I’m the Assistant Director of the Insolvency Service Investigation and Enforcement Services, and I have strategic responsibility for company director disqualification investigation.
We’ve already reported 1,242 directors were banned last year, so I’d like to explain the process of director disqualification, while using some examples of directors who received substantial bans in 2018-19.
Being a responsible company director
You’ve decided you want to incorporate a limited company. You’ve picked the company’s unique name and you’ve appointed yourself and maybe a colleague as directors. All the documents have been prepared and you know what records you need to keep.
But before you register your company at Companies House, it’s important to remember that giving yourself the title of ‘director’ is more than having something impressive on a business card.
Being a company director involves certain duties and responsibilities that continue until the moment you resign your position in the company.
Follow the rules
As a director of a limited company, you must follow the company’s rules, shown in its articles of association, keep company records and report changes, file your accounts and your company tax return, pay corporation tax and tell shareholders if you might personally benefit from a transaction the company makes.
You can hire other people to manage some of these things day-to-day, such as an accountant or operations manager. But at the end of the day, you’re still legally responsible for your company’s records, accounts and performance – the buck stops with you and your fellow directors.
If you fail to meet your responsibilities as a director, you may be fined, disqualified or even prosecuted.
We may investigate you or your company if it’s involved in insolvency proceedings or if there’s been a complaint. If we determine that you have not followed your legal responsibilities, we’ll write to you explaining your misconduct and that we are intending to start the disqualification process.
You can either contest the allegations in court, which could lead to a disqualification order or you can provide a voluntary disqualification undertaking, putting an end to court action.
If you’re involved in disqualification proceedings, you could be banned from being a director of a limited company or even involved in the running of a company, for anywhere between 2 and 15 years.
In addition to being subject to a range of disqualification restrictions, your details will be published online on GOV.UK and if you are found to breach your restrictions, you could be fined – or worse still – sent to prison for up to 2 years.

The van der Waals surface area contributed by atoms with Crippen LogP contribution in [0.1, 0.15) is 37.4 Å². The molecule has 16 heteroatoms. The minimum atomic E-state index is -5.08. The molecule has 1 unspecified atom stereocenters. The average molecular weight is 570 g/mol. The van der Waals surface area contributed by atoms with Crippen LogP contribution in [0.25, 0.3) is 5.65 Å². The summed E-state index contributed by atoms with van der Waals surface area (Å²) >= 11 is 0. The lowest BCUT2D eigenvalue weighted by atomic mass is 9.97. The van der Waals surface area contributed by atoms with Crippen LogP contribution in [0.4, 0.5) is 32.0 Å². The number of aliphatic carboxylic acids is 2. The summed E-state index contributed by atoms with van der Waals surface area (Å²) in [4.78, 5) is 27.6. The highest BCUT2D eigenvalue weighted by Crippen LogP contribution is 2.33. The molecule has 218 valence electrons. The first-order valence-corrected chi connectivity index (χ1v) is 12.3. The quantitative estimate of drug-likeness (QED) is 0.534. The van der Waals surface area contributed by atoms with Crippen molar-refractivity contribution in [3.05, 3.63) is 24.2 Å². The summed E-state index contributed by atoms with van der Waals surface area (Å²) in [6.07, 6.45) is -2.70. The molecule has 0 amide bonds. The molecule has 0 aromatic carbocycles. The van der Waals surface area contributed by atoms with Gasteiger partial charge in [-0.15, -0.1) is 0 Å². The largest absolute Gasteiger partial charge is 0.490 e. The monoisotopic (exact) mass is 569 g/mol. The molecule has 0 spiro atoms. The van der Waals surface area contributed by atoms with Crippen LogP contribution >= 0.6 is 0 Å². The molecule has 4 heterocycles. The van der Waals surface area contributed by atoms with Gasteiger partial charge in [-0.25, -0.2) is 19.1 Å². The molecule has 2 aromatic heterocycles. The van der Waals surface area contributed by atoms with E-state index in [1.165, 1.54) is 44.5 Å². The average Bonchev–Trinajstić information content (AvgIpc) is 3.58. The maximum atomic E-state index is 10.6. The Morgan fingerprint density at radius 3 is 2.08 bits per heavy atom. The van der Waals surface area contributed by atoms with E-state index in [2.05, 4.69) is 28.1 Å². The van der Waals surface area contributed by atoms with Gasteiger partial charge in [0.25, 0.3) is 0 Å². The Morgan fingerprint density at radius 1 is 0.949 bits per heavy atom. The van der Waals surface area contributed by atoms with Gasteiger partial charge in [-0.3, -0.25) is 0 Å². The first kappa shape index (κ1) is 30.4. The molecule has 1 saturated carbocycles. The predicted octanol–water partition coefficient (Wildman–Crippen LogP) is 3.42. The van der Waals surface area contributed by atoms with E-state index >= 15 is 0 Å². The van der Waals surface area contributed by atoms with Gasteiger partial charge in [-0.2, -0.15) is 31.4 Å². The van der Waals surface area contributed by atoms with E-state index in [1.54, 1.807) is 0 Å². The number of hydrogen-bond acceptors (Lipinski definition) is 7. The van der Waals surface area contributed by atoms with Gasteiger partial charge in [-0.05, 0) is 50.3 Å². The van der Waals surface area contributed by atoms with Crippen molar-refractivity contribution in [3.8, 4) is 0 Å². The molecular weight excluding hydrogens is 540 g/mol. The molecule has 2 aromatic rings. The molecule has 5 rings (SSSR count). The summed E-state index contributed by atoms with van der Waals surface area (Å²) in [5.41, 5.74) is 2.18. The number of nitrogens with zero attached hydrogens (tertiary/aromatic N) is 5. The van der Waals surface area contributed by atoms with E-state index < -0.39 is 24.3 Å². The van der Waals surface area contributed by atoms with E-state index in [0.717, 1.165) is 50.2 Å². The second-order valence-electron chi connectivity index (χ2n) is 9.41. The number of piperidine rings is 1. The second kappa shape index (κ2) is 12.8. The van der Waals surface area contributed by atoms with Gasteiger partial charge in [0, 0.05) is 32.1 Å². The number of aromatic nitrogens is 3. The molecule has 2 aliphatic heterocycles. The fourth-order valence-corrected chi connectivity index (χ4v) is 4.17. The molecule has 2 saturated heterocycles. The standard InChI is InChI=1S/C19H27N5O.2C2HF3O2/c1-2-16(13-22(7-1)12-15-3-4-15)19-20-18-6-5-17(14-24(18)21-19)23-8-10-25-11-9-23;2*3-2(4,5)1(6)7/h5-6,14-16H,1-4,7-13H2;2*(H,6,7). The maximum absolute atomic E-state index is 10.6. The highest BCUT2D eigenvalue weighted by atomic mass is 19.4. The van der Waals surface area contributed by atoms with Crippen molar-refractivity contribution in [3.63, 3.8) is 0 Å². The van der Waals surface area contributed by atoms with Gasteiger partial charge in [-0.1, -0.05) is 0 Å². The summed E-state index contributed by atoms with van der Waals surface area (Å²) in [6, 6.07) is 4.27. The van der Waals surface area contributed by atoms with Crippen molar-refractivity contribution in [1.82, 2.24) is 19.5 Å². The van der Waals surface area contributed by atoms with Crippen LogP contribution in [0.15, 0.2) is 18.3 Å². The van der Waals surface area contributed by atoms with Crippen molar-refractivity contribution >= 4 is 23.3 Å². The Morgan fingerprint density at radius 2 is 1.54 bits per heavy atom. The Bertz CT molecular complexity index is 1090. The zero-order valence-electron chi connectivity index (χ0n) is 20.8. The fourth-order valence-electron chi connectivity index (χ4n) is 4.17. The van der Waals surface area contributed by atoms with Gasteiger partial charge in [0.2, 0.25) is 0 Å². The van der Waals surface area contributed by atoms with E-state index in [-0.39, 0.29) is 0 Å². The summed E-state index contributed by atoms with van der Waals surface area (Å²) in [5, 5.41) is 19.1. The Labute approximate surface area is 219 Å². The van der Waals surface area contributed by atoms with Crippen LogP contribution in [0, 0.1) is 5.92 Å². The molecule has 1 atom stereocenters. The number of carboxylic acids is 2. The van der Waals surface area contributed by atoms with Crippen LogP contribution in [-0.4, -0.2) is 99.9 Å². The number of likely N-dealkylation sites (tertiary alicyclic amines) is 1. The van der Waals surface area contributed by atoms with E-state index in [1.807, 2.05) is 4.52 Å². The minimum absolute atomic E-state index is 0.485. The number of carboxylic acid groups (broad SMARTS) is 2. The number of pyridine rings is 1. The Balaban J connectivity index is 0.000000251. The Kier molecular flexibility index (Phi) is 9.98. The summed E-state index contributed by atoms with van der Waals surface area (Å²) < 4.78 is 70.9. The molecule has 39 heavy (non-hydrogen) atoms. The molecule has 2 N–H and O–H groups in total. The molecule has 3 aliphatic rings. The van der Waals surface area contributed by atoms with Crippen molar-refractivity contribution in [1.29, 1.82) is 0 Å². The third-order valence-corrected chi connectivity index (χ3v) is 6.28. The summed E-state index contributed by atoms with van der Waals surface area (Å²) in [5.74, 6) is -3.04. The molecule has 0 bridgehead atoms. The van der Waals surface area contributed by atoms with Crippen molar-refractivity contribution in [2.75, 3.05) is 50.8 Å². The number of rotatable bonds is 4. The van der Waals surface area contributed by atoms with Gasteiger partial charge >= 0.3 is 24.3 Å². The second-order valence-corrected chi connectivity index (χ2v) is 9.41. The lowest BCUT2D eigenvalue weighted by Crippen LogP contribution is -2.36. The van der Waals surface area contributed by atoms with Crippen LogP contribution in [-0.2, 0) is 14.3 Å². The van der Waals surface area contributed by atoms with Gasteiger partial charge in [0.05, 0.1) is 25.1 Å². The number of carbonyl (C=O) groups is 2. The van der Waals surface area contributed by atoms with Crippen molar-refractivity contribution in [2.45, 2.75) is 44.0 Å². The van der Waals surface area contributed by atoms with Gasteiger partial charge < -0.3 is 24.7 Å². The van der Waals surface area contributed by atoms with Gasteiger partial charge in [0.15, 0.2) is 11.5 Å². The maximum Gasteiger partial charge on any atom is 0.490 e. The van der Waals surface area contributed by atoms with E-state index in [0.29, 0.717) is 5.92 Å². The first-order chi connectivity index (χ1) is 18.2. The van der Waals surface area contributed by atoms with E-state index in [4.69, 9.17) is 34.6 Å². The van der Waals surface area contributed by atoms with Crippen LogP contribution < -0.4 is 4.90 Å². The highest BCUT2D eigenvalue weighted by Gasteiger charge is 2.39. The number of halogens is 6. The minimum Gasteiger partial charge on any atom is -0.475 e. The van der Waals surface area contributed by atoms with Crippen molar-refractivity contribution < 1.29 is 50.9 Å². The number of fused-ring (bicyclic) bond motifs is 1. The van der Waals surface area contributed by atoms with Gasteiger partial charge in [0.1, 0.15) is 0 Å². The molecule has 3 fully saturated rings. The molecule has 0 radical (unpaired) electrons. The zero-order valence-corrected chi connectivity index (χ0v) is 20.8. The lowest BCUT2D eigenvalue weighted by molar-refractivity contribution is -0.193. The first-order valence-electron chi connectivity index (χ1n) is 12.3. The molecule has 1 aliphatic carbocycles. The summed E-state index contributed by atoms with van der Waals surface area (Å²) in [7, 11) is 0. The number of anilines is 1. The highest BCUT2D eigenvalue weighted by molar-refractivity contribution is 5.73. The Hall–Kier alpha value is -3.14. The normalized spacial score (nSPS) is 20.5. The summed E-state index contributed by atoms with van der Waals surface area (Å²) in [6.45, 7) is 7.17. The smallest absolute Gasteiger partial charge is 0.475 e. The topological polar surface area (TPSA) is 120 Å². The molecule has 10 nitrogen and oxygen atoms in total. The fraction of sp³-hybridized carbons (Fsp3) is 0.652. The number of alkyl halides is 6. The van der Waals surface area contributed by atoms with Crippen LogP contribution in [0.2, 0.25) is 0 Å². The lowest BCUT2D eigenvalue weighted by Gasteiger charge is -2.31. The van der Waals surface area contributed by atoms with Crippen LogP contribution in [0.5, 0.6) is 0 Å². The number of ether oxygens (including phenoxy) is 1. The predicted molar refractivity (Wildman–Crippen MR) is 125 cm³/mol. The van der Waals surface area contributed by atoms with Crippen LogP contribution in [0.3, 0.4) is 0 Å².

The average length of a disqualification is about 5 and a half years, but there are occasions where directors will receive even longer bans. Between 2018 and 2019, 70 people received Section 6 disqualifications – bans for unfit conduct in relation to an insolvent company – of between 11 and 15 years. We call these bans ‘substantial disqualifications’.
Although the majority of them were 11 or 12-year bans, 6 people did receive the maximum 15-year term. 43% of the substantial disqualifications in 2018-19 involved some form of tax misconduct, such as VAT fraud. Other examples of misconduct I’ve investigated included dubious investment schemes and directors breaching a previous ban.
The types of industries the directors and their companies were connected with varied, covering construction, retail, food and drink, real estate and technology.
Making the bans public
When we write to directors informing them that we believe they haven’t followed their legal responsibilities, we outline that we may take the decision to publicise their disqualification and the reasons for the ban.
All disqualifications are publicised on the Companies House disqualified directors register. Where we believe it’s in the public interest for people to know about a director’s misconduct and we want to deter other directors from committing the same offences, we will send out a press release before publishing it on GOV.UK. We also use our social media channels – Twitter and LinkedIn – to engage with a wider audience.
Some of the substantial bans we’ve reported on include a director involved in a multimillion pound VAT fraud, a husband and wife team who duped small businesses to sponsor unnecessary educational material and a director who illegally transferred £2.5m worth of property assets to her father-in-law.
With over 4 million companies on the official company register, the substantial disqualifications resulting from directors’ misconduct activity are small, but I’m proud the Insolvency Service continues to help maintain public confidence and reduce the harm caused to victims of fraudulent activity and to the business community.
- Read more about working at the Insolvency Service
- Read more about who we are and what we do
- Read more about our 5-year strategy
- Never miss a blog by registering for email alerts
Our Diversity Networks
Our Diversity Networks are groups of employees who identify with others similar to themselves, or who wish to be allies of the groups. Our Network members actively engage and gather around a unifying action plan. In all cases, membership is voluntary and open to all of the agency’s employees.
The Networks serve as internal communities, providing personal connections and affiliation for its members and with the agency and wider Civil Service. The key mission of the Networks is to develop and utilise mutually beneficial relationships between its members and the agency so that our people feel included and valued.